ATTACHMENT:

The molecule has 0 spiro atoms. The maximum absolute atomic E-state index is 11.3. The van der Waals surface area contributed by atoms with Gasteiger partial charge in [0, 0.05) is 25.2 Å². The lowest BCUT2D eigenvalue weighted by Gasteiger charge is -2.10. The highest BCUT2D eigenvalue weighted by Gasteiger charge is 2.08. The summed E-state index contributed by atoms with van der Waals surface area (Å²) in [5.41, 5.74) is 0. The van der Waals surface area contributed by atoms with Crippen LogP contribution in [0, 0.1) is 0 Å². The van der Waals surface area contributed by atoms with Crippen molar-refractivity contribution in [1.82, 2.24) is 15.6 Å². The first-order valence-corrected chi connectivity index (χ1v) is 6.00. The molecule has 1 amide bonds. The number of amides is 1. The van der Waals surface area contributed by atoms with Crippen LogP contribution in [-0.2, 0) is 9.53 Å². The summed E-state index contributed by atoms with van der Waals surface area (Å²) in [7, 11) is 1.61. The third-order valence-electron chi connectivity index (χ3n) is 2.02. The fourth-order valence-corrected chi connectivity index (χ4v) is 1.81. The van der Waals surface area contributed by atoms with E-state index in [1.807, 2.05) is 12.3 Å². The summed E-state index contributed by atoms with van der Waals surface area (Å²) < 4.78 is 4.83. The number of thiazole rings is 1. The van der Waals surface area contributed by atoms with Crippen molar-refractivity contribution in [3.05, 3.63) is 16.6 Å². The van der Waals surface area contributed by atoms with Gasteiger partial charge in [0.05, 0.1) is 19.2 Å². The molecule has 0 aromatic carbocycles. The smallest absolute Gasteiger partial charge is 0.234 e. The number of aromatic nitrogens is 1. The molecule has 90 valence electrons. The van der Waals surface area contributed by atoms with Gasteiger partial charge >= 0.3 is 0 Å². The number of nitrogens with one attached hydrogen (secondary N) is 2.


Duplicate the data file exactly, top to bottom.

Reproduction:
The molecule has 0 spiro atoms. The maximum absolute atomic E-state index is 11.3. The van der Waals surface area contributed by atoms with Gasteiger partial charge in [0, 0.05) is 25.2 Å². The lowest BCUT2D eigenvalue weighted by Gasteiger charge is -2.10. The highest BCUT2D eigenvalue weighted by Gasteiger charge is 2.08. The summed E-state index contributed by atoms with van der Waals surface area (Å²) in [5.41, 5.74) is 0. The van der Waals surface area contributed by atoms with Crippen LogP contribution in [0, 0.1) is 0 Å². The van der Waals surface area contributed by atoms with Crippen molar-refractivity contribution in [1.82, 2.24) is 15.6 Å². The first-order valence-corrected chi connectivity index (χ1v) is 6.00. The molecule has 1 amide bonds. The number of amides is 1. The van der Waals surface area contributed by atoms with Crippen LogP contribution in [-0.2, 0) is 9.53 Å². The summed E-state index contributed by atoms with van der Waals surface area (Å²) in [7, 11) is 1.61. The third-order valence-electron chi connectivity index (χ3n) is 2.02. The fourth-order valence-corrected chi connectivity index (χ4v) is 1.81. The van der Waals surface area contributed by atoms with E-state index in [1.807, 2.05) is 12.3 Å². The summed E-state index contributed by atoms with van der Waals surface area (Å²) < 4.78 is 4.83. The number of thiazole rings is 1. The van der Waals surface area contributed by atoms with Crippen molar-refractivity contribution in [3.05, 3.63) is 16.6 Å². The van der Waals surface area contributed by atoms with Gasteiger partial charge in [0.05, 0.1) is 19.2 Å². The molecule has 0 aromatic carbocycles. The smallest absolute Gasteiger partial charge is 0.234 e. The number of aromatic nitrogens is 1. The molecule has 90 valence electrons. The van der Waals surface area contributed by atoms with Gasteiger partial charge >= 0.3 is 0 Å². The number of nitrogens with one attached hydrogen (secondary N) is 2.